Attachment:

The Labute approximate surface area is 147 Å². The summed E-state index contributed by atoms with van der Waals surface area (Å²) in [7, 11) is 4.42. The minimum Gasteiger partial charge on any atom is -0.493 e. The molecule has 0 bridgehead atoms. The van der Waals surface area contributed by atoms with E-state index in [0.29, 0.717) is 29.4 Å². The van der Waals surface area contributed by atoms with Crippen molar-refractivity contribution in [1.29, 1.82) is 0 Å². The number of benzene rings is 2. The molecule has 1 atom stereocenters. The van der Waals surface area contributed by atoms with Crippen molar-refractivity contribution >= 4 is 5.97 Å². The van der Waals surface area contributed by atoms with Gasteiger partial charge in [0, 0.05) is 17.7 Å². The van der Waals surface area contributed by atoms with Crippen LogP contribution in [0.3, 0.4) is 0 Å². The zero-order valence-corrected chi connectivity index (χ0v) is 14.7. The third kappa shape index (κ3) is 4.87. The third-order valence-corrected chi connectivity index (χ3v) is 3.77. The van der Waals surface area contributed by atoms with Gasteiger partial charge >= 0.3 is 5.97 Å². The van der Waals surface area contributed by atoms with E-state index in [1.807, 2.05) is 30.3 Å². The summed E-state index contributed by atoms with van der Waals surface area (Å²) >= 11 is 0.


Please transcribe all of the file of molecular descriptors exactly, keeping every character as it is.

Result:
The Labute approximate surface area is 147 Å². The summed E-state index contributed by atoms with van der Waals surface area (Å²) in [7, 11) is 4.42. The minimum Gasteiger partial charge on any atom is -0.493 e. The molecule has 0 bridgehead atoms. The van der Waals surface area contributed by atoms with E-state index in [0.29, 0.717) is 29.4 Å². The van der Waals surface area contributed by atoms with Crippen molar-refractivity contribution in [1.29, 1.82) is 0 Å². The number of benzene rings is 2. The molecule has 1 atom stereocenters. The van der Waals surface area contributed by atoms with Crippen molar-refractivity contribution >= 4 is 5.97 Å². The van der Waals surface area contributed by atoms with Gasteiger partial charge in [0, 0.05) is 17.7 Å². The van der Waals surface area contributed by atoms with Crippen LogP contribution in [0.3, 0.4) is 0 Å². The zero-order valence-corrected chi connectivity index (χ0v) is 14.7. The third kappa shape index (κ3) is 4.87. The third-order valence-corrected chi connectivity index (χ3v) is 3.77. The van der Waals surface area contributed by atoms with Gasteiger partial charge >= 0.3 is 5.97 Å². The van der Waals surface area contributed by atoms with E-state index in [1.807, 2.05) is 30.3 Å². The summed E-state index contributed by atoms with van der Waals surface area (Å²) >= 11 is 0.